The only time I had trouble playing offline was when playing Dawn of Discovery, and that was because Ubisoft had a second layer of it's own DRM that did not have an Offline mode (if you were offline, hilariously enough, the game would load and play, but the colors would be inverted - brown would be neon blue, etc. and your citizens would be very unhappy with you and rioting, no matter what you did as a leader. Hah.)
And eventually, the company patched out that DRM; they'd only intended to have the DRM for the first few months as some sort of experiment in seeing if putting DRM in a game at release then removing it would lower piracy around release.
Because half the population (49.4%) dislikes having to use it while only 37.7% sees it positively (among Civ Fans at least). So advertising Steam would tend to put people off.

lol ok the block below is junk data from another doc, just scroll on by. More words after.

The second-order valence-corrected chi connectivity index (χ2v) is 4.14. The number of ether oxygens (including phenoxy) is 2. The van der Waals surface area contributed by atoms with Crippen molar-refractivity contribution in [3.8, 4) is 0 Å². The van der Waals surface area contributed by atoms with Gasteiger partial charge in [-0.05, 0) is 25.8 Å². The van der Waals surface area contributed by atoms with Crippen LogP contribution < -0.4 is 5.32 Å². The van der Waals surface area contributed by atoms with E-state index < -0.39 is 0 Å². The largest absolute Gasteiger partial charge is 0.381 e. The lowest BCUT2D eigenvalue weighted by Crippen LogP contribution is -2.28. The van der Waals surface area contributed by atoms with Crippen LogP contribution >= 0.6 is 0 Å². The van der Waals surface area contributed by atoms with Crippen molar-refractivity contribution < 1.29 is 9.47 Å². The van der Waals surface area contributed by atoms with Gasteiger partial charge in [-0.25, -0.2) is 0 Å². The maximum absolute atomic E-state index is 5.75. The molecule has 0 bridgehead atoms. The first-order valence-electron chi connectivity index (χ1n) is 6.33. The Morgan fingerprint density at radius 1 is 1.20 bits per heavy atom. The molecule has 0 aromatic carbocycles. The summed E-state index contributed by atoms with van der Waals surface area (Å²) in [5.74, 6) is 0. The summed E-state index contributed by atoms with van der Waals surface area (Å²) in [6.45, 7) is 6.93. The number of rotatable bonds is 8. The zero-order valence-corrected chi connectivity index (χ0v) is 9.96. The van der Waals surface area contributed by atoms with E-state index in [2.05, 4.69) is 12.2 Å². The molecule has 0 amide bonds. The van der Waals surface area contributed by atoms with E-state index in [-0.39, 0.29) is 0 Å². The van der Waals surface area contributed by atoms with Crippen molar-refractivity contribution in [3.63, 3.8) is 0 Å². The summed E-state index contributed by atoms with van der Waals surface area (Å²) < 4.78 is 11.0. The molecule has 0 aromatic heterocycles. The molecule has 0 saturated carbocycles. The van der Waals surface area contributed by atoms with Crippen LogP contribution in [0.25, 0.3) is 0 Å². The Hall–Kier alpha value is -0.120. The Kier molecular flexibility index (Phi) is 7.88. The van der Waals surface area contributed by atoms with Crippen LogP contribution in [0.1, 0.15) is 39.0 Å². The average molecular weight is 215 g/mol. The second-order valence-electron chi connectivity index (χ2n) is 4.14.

People posting on Civ Fanatics aren't exactly a good sampling of consumers of video games. They might not even be a good sampling of consumers who play Civilization.
Regardless, Steam is not generally a 'selling point.' Some people like it and think it is handy, some don't. Companies generally use Steam because they've decided they want to use it, and while I can't presume to know their reasons, I would guess that in many cases, many companies feel they get good exposure and/or sales out of the Steam Store.
But users aren't really going to buy a game because of Steam. Games didn't typically brag about using Gamespy Arcade, either.
I don't even know why we're talking about this. What's the implication, that they are 'hiding' Steam from the users? That if it was a good thing, that would mean it would be on commercials for it? What?